Sub-10 nm nanogap fabrication on suspended glassy carbon nanofibers uri icon


  • © 2020, The Author(s).Glassy carbon nanofibers (GCNFs) are considered promising candidates for the fabrication of nanosensors for biosensing applications. Importantly, in part due to their great stability, carbon electrodes with sub-10 nm nanogaps represent an attractive platform for probing the electrical characteristics of molecules. The fabrication of sub-10 nm nanogap electrodes in these GCNFs, which is achieved by electrically stimulating the fibers until they break, was previously found to require fibers shorter than 2 µm; however, this process is generally hampered by the limitations inherent to photolithographic methods. In this work, to obtain nanogaps on the order of 10 nm without the need for sub-2 µm GCNFs, we employed a fabrication strategy in which the fibers were gradually thinned down by continuously monitoring the changes in the electrical resistance of the fiber and adjusting the applied voltage accordingly. To further reduce the nanogap size, we studied the mechanism behind the thinning and eventual breakdown of the suspended GCNFs by controlling the environmental conditions and pressure during the experiment. Following this approach, which includes performing the experiments in a high-vacuum chamber after a series of carbon dioxide (CO2) purging cycles, nanogaps on the order of 10 nm were produced in suspended GCNFs 52 µm in length, much longer than the ~2 µm GCNFs needed to produce such small gaps without the procedure employed in this work. Furthermore, the electrodes showed no apparent change in their shape or nanogap width after being stored at room temperature for approximately 6 months.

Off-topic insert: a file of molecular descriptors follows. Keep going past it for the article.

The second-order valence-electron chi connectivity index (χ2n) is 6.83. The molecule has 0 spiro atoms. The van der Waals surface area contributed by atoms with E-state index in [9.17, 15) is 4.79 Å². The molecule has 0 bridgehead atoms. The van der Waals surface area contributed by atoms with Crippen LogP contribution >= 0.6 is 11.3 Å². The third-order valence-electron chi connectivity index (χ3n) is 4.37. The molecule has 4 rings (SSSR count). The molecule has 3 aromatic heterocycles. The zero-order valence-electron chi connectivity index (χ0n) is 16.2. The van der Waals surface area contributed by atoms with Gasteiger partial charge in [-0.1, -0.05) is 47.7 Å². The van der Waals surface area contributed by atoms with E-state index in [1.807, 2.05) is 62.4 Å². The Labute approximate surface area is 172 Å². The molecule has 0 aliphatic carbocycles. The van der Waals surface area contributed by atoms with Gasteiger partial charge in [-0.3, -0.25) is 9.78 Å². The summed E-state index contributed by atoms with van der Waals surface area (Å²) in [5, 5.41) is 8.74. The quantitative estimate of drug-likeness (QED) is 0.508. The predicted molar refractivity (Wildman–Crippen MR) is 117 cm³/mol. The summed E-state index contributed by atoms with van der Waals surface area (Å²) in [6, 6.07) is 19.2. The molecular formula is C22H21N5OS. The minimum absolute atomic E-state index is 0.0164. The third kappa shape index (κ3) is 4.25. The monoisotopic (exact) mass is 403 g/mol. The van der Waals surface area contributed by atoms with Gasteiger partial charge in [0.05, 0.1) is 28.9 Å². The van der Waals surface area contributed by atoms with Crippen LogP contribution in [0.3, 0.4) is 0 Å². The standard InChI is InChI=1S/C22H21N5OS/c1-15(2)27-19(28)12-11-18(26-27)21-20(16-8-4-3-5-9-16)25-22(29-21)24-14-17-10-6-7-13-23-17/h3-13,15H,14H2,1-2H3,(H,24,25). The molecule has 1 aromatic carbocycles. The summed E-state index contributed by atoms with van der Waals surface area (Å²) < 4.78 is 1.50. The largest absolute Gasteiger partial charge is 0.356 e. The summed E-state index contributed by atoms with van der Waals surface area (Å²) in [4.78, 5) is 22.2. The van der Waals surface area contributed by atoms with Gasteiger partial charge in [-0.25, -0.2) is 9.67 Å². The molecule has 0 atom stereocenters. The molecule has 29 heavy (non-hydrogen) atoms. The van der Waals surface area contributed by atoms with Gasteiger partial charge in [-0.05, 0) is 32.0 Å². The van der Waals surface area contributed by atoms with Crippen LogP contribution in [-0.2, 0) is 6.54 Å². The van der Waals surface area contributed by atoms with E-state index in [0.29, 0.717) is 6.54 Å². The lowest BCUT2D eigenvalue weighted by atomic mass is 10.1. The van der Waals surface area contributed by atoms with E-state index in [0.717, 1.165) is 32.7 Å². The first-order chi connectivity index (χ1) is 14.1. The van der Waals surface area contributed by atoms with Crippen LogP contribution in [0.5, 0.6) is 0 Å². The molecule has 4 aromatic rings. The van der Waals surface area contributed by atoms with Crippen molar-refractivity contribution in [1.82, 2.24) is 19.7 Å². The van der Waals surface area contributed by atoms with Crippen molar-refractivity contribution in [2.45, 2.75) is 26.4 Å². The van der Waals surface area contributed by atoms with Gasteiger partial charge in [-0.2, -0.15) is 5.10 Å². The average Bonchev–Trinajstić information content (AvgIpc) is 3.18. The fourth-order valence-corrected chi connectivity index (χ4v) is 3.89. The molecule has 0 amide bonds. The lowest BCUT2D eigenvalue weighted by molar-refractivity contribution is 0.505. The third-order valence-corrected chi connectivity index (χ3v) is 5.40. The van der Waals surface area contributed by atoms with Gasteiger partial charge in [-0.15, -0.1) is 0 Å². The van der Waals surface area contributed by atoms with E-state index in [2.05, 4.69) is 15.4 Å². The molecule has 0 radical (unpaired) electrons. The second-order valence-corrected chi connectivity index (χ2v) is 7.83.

Publication date

  • December 1, 2020